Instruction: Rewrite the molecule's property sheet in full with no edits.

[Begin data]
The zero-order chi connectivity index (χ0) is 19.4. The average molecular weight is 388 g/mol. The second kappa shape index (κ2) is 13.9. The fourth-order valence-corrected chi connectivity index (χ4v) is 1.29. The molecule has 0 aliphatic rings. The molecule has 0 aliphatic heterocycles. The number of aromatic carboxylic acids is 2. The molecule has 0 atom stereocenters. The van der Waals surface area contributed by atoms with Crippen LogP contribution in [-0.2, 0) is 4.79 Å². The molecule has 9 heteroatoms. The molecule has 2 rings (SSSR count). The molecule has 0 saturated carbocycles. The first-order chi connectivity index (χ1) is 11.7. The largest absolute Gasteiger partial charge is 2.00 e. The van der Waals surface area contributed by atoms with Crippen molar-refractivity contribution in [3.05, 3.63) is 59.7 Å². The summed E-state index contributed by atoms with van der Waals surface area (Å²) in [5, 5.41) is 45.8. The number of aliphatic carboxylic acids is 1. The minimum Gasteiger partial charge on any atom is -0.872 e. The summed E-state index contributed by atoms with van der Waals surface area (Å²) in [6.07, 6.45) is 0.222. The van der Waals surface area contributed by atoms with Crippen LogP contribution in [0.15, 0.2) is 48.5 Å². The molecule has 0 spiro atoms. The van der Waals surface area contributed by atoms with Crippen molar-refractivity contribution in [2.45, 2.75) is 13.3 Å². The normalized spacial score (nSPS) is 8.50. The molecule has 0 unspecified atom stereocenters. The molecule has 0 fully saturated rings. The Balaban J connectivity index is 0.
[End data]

The zero-order chi connectivity index (χ0) is 19.4. The average molecular weight is 388 g/mol. The second kappa shape index (κ2) is 13.9. The fourth-order valence-corrected chi connectivity index (χ4v) is 1.29. The molecule has 0 aliphatic rings. The molecule has 0 aliphatic heterocycles. The number of aromatic carboxylic acids is 2. The molecule has 0 atom stereocenters. The van der Waals surface area contributed by atoms with Crippen LogP contribution in [-0.2, 0) is 4.79 Å². The molecule has 9 heteroatoms. The molecule has 2 rings (SSSR count). The molecule has 0 saturated carbocycles. The first-order chi connectivity index (χ1) is 11.7. The largest absolute Gasteiger partial charge is 2.00 e. The van der Waals surface area contributed by atoms with Crippen molar-refractivity contribution in [3.05, 3.63) is 59.7 Å². The summed E-state index contributed by atoms with van der Waals surface area (Å²) in [5, 5.41) is 45.8. The number of aliphatic carboxylic acids is 1. The minimum Gasteiger partial charge on any atom is -0.872 e. The summed E-state index contributed by atoms with van der Waals surface area (Å²) in [6.07, 6.45) is 0.222. The van der Waals surface area contributed by atoms with Crippen LogP contribution in [0.15, 0.2) is 48.5 Å². The molecule has 0 spiro atoms. The van der Waals surface area contributed by atoms with Crippen molar-refractivity contribution in [2.45, 2.75) is 13.3 Å². The normalized spacial score (nSPS) is 8.50. The molecule has 0 unspecified atom stereocenters. The molecule has 0 fully saturated rings. The Balaban J connectivity index is 0.